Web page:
of such employee’s ‘property right’ will become effective until minimum due process is
provided as outlined [by statute].” Id. at 786 (quoting Tenn. Code Ann. § 8-30-331). The
court also found, however, that,
[i]n the present case, the officers were reassigned, not suspended, demoted, or
dismissed. Nor were they made subject to “any other action which deprives a
regular employee of such employee’s ‘property right.’” Even after the
transfer, they would continue to enjoy the protection against suspension,
demotion, or dismissal. As the general Tennessee civil service statute does not
create a property interest against reassignment, they were not deprived of a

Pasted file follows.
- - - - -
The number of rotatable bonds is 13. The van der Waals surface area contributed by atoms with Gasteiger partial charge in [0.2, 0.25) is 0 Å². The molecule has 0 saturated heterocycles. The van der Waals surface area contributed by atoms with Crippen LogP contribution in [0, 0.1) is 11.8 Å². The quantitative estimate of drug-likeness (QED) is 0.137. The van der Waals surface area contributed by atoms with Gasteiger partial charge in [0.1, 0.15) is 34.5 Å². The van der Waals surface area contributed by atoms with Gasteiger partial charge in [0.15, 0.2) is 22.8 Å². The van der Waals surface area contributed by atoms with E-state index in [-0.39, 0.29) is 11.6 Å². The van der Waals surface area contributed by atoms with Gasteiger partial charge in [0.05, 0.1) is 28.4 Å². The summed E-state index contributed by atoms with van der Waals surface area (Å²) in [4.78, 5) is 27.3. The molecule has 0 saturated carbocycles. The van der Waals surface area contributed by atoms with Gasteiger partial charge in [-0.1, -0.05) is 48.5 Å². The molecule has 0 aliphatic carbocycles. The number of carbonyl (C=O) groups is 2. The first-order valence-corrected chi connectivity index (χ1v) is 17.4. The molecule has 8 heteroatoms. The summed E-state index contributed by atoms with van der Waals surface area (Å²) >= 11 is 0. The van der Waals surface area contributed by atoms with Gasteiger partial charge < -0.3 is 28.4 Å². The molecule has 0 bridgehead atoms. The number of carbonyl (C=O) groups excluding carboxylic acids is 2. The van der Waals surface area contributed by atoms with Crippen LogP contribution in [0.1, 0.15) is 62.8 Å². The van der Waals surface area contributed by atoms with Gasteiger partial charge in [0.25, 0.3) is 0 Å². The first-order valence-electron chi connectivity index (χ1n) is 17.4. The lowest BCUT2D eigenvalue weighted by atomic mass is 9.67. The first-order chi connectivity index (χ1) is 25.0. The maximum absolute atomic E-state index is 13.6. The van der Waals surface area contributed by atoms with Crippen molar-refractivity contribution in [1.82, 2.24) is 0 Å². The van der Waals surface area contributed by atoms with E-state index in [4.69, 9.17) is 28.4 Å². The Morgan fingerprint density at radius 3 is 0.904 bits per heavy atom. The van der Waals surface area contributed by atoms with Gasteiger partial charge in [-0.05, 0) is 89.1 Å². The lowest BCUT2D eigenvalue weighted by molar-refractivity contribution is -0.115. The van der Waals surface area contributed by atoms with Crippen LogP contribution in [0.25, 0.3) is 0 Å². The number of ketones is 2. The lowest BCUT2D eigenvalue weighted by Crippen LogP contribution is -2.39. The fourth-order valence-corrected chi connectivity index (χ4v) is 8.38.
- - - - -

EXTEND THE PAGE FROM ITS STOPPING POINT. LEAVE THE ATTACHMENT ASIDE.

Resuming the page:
property right protected by that statute.
Id. (quoting Tenn. Code Ann. § 8-30-331).
The police officers also alleged that their transfer was punitive and therefore covered
by a civil service statute that applied specifically to police officers. This statute prohibits
“transfer for punitive reason” without some minimum due process. Id. (citing Tenn. Code
Ann. § 38-8-304). The court rejected this argument on the basis that the referenced statute
also provides a “default rule that can be overridden by local regulation.” Id. Because Metro
Nashville had adopted such local regulations, the statute did not apply, and no other state
statute created a property interest in the officers against reassignment. Turning to the
question of whether the common law created such a property interest, the court found that it
did not, in light of Tennessee’s long-standing recognition of the employment-at-will doctrine.
Finally, turning to whether the municipality’s civil service regulations created the
requisite property interest, the court noted that the “Appointing Authority,” the Chief of